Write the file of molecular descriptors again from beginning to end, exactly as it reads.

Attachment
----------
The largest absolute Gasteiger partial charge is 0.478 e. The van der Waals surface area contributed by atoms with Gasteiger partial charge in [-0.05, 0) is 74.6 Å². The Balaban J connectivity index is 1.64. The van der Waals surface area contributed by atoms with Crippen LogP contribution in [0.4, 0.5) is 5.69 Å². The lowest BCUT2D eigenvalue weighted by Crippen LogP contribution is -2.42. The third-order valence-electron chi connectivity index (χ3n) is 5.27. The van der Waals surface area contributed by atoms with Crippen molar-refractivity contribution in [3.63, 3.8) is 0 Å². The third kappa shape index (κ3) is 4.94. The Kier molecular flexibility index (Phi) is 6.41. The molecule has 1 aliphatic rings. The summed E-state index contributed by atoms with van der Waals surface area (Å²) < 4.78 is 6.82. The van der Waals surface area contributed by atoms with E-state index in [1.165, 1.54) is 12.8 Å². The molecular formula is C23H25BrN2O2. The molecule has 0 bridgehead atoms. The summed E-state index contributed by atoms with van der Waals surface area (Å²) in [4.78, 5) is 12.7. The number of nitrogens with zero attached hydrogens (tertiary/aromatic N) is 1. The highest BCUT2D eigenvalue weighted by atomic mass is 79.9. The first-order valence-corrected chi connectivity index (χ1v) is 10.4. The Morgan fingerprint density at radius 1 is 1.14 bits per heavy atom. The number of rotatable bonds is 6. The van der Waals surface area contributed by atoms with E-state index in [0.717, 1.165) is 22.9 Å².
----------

The largest absolute Gasteiger partial charge is 0.478 e. The van der Waals surface area contributed by atoms with Gasteiger partial charge in [-0.05, 0) is 74.6 Å². The Balaban J connectivity index is 1.64. The van der Waals surface area contributed by atoms with Crippen LogP contribution in [0.4, 0.5) is 5.69 Å². The lowest BCUT2D eigenvalue weighted by Crippen LogP contribution is -2.42. The third-order valence-electron chi connectivity index (χ3n) is 5.27. The van der Waals surface area contributed by atoms with Crippen molar-refractivity contribution in [3.63, 3.8) is 0 Å². The third kappa shape index (κ3) is 4.94. The Kier molecular flexibility index (Phi) is 6.41. The molecule has 1 aliphatic rings. The summed E-state index contributed by atoms with van der Waals surface area (Å²) < 4.78 is 6.82. The van der Waals surface area contributed by atoms with E-state index in [1.165, 1.54) is 12.8 Å². The molecular formula is C23H25BrN2O2. The molecule has 0 bridgehead atoms. The summed E-state index contributed by atoms with van der Waals surface area (Å²) in [4.78, 5) is 12.7. The number of nitrogens with zero attached hydrogens (tertiary/aromatic N) is 1. The highest BCUT2D eigenvalue weighted by atomic mass is 79.9. The first-order valence-corrected chi connectivity index (χ1v) is 10.4. The Morgan fingerprint density at radius 1 is 1.14 bits per heavy atom. The number of rotatable bonds is 6. The van der Waals surface area contributed by atoms with E-state index in [0.717, 1.165) is 22.9 Å².